Liu traveled to the University of California, Berkeley, to study under Peter Schultz. Corey’s lab “filled me with this amazing reverence for and belief in the power of synthetic chemistry,” Liu says. But after training under a master in the art of recreating nature, he was eager to use chemistry to improve it.
At Berkeley, Liu forged methods for incorporating unnatural amino acids into the structures of proteins. Before Liu finished his Ph.D., Corey invited him back to Harvard to speak about his efforts to construct proteins with new properties.
Corey’s colleagues were impressed. In 1999, fresh out of graduate school, Liu joined Harvard as an assistant professor. He was just 26.
With his own lab, Liu began exploring evolution on the molecular scale. His first big discovery as an independent scientist came out of a desire to appropriate the genetic code of DNA to allow scientists to create hundreds or thousands of new molecules that could be screened for drug activity. Liu quickly became a pioneer of DNA-templated synthesis, now commonly called DNA-encoded libraries, a method of appending small molecules to DNA strands to generate many combinations of new molecules.
Flagship’s Cole worked with Liu to found a company called Ensemble Therapeutics in 2004 based on this work. The firm, which spurred the creation of several other companies using DNA-encoded libraries, closed last year.
One or two failures are expected from someone with a natural tendency to push boundaries—both professionally and personally. Early in his career, Liu was banned from MGM Grand casinos after a night in which he made too much money playing blackjack. Soon after, he began informally teaching a group of card-counting Harvard undergraduates. Over the course of four years, they developed nearly optimal solutions for winning the game.
“We went everywhere in the U.S.,” Liu says. “It was an amazing experience.” He still keeps a case full of poker chips from their travels.
Work eventually curtailed his blackjack hobby, but Liu’s propensity for taking risks continues in his lab, where he has created a space for ambitious students to pursue edgy—perhaps even ill-advised—ideas.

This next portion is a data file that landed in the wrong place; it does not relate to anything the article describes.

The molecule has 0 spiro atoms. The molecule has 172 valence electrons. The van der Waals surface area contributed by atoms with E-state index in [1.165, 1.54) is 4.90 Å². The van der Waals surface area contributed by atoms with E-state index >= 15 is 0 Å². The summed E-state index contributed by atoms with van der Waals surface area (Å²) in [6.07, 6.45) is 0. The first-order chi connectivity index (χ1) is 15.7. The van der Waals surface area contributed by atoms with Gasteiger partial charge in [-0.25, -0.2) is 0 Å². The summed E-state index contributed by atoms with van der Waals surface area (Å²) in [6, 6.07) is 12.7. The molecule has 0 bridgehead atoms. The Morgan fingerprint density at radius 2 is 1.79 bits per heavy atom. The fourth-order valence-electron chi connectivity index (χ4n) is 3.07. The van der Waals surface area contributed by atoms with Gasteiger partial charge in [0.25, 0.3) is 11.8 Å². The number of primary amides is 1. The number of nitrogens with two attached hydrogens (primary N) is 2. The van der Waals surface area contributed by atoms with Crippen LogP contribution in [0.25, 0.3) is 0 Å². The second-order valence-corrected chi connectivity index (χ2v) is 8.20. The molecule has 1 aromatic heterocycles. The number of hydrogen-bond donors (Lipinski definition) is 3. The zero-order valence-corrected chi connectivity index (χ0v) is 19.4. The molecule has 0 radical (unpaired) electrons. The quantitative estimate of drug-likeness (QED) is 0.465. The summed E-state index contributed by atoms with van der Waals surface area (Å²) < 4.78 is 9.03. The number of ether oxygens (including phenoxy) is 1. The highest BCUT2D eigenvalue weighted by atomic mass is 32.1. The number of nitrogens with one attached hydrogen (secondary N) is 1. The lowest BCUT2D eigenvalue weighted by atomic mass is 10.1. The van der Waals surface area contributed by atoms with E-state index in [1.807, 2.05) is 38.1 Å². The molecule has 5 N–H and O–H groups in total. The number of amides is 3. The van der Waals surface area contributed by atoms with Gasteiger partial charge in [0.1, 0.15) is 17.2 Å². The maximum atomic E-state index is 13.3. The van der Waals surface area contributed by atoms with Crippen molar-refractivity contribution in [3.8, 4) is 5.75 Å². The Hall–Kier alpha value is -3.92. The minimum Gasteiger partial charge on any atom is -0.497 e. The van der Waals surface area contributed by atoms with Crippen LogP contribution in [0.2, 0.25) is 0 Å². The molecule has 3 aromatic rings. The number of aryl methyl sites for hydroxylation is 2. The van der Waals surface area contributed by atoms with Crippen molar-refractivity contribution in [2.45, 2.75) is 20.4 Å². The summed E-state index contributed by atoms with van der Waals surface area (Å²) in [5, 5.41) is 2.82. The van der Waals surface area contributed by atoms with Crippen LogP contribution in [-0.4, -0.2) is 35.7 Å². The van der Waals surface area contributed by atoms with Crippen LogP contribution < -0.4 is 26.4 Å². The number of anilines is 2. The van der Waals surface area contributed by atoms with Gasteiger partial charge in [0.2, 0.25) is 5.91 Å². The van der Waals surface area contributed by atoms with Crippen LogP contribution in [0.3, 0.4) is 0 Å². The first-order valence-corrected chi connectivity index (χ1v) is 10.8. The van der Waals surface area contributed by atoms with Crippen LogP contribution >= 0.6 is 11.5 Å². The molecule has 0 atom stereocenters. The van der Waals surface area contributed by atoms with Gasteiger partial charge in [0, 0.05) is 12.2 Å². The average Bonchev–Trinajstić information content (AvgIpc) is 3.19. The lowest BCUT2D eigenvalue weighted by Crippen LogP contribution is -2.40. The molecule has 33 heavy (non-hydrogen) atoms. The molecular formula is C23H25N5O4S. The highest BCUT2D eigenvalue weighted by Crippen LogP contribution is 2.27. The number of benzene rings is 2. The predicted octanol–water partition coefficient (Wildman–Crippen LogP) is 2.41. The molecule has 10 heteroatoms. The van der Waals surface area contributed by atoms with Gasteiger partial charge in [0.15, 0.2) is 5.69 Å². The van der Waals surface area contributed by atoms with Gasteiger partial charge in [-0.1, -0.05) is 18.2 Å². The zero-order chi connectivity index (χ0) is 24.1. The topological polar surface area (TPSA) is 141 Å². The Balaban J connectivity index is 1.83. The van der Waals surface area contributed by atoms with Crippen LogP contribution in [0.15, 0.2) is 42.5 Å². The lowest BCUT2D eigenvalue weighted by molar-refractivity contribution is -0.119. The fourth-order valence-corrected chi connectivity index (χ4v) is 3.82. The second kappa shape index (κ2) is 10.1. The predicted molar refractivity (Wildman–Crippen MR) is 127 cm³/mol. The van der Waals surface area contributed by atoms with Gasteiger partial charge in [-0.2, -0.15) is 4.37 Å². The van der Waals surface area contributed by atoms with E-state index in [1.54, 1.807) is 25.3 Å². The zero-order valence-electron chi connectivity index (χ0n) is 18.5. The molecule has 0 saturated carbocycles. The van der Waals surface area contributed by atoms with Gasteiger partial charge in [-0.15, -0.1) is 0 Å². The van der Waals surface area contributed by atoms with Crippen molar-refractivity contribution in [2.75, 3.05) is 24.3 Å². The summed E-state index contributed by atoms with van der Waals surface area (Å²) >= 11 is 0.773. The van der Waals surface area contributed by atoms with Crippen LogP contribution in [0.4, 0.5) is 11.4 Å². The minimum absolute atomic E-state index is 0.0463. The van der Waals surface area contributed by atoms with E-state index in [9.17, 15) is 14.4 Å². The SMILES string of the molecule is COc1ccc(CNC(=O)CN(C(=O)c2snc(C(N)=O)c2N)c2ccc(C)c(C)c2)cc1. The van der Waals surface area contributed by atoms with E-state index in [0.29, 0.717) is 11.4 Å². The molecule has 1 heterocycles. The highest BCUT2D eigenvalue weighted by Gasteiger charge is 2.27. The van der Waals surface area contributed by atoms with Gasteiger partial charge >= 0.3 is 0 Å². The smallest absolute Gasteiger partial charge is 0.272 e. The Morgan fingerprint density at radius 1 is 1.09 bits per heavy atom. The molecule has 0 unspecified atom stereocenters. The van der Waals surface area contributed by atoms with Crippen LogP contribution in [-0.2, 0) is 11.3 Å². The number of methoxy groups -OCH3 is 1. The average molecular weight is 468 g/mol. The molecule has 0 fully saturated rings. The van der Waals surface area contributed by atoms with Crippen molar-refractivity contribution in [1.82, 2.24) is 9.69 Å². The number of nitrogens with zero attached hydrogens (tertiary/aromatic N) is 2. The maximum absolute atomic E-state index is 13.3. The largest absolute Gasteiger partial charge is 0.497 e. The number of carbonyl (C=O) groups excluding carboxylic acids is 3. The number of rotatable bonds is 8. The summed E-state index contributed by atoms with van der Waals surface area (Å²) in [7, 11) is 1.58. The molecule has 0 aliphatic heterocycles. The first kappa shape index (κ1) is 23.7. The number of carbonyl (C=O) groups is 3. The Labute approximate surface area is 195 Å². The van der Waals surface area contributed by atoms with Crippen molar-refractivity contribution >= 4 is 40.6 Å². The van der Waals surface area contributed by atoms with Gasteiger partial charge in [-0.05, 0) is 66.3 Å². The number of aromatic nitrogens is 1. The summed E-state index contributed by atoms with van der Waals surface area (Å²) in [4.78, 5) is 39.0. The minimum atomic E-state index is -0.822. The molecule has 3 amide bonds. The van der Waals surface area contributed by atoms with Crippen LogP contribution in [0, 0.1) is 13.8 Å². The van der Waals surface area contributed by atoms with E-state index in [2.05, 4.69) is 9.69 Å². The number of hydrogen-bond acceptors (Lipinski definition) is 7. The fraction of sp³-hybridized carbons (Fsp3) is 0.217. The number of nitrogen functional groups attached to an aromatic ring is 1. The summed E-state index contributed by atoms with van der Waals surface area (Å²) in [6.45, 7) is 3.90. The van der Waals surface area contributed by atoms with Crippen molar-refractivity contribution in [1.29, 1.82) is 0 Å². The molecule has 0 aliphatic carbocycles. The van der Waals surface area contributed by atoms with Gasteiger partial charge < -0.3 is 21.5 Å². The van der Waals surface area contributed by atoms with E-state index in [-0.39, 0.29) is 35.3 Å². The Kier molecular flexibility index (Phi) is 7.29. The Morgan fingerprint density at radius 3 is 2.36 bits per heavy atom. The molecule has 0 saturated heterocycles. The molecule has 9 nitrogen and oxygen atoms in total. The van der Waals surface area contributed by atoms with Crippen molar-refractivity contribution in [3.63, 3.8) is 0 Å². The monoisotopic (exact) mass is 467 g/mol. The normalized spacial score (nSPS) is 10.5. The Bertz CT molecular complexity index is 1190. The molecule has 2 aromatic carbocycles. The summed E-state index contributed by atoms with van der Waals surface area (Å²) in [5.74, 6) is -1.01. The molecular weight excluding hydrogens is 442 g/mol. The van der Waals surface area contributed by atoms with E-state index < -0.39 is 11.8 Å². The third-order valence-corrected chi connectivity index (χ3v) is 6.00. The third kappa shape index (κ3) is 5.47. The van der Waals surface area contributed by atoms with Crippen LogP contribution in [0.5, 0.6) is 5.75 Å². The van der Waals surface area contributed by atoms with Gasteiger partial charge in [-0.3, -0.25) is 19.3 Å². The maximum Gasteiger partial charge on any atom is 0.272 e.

When Kevin Esvelt walked into Liu’s office for the first time in 2004, the first-year graduate student made a bold request. Esvelt told Liu that he wanted a project “that no one else would be willing to try because it would be too ambitious.”
Liu tasked Esvelt with something that was long on his scientific wish list: Develop a method for continuous protein evolution, a pressure chamber for accelerating the creation of synthetic proteins with traits that don’t exist in nature.
At the time, scientists were already fashioning such proteins with directed evolution, a laborious technique that involved mutating large batches of genes, weeding out the protein progeny of interest, then repeating the cycle to arrive at a protein with the desired properties. A full cycle took about a week, meaning the kind of dramatic metamorphoses Liu envisioned could take years, even decades.
Esvelt proposed hijacking the 10-minute life cycle of bacteria-infecting viruses to run all the steps of protein evolution autonomously in a hot liquid chamber dubbed “the lagoon.” In theory, the setup would allow the lab to quickly engineer proteins that could perform entirely new chemical reactions.
Esvelt couldn’t get the idea to work in practice, though, and Liu began wondering how many years a responsible adviser should allow a student to continue with no successful results. “I was too naive as a young professor to know when to throw in the towel and try something else,” Liu says.
After five and a half years, Esvelt got his system, named phage-assisted continuous evolution, or PACE, to work, allowing researchers to run dozens of rounds of evolution in a single day. Liu’s lab has since used PACE to improve insecticidal proteins, evolve enzymes with new activity, and improve CRISPR gene editing.
“In retrospect I was a little bit delinquent,” Liu says. Esvelt, however, loved the free rein. “David views it as his job to provide the space to let his students’ creativity blossom,” Esvelt says.
Liu’s mentoring style has attracted a string of bright, young minds, eager to tackle all-or-nothing projects. “As Dave’s career took off, it became harder for me to recruit grad students myself,” says Schultz, Liu’s Ph.D. adviser, now at Scripps Research Institute California.
When one prospective student told Schultz she would rather work for someone “younger and more dynamic,” Schultz replied: “Well, chemistry is a little like learning the Force. Would you rather learn from Luke Skywalker or Yoda?” She went to Liu’s lab.
Two other young researchers drawn to the Liu lab’s ethos recently created what may be the group’s most far-reaching discovery to date. When Alexis Komor was nearing the end of her Ph.D. with Jacqueline Barton at California Institute of Technology, she approached Liu about doing a postdoc in his lab to learn protein engineering. He encouraged her to brainstorm projects involving Cas9.
Cas9, the enzyme used in CRISPR gene editing, lines up with a specified sequence of DNA and cuts it, like a pair of molecular scissors. This allows scientists to make precise breaks in the genome, which is useful for research and certain therapeutic applications, such as turning a problematic gene off.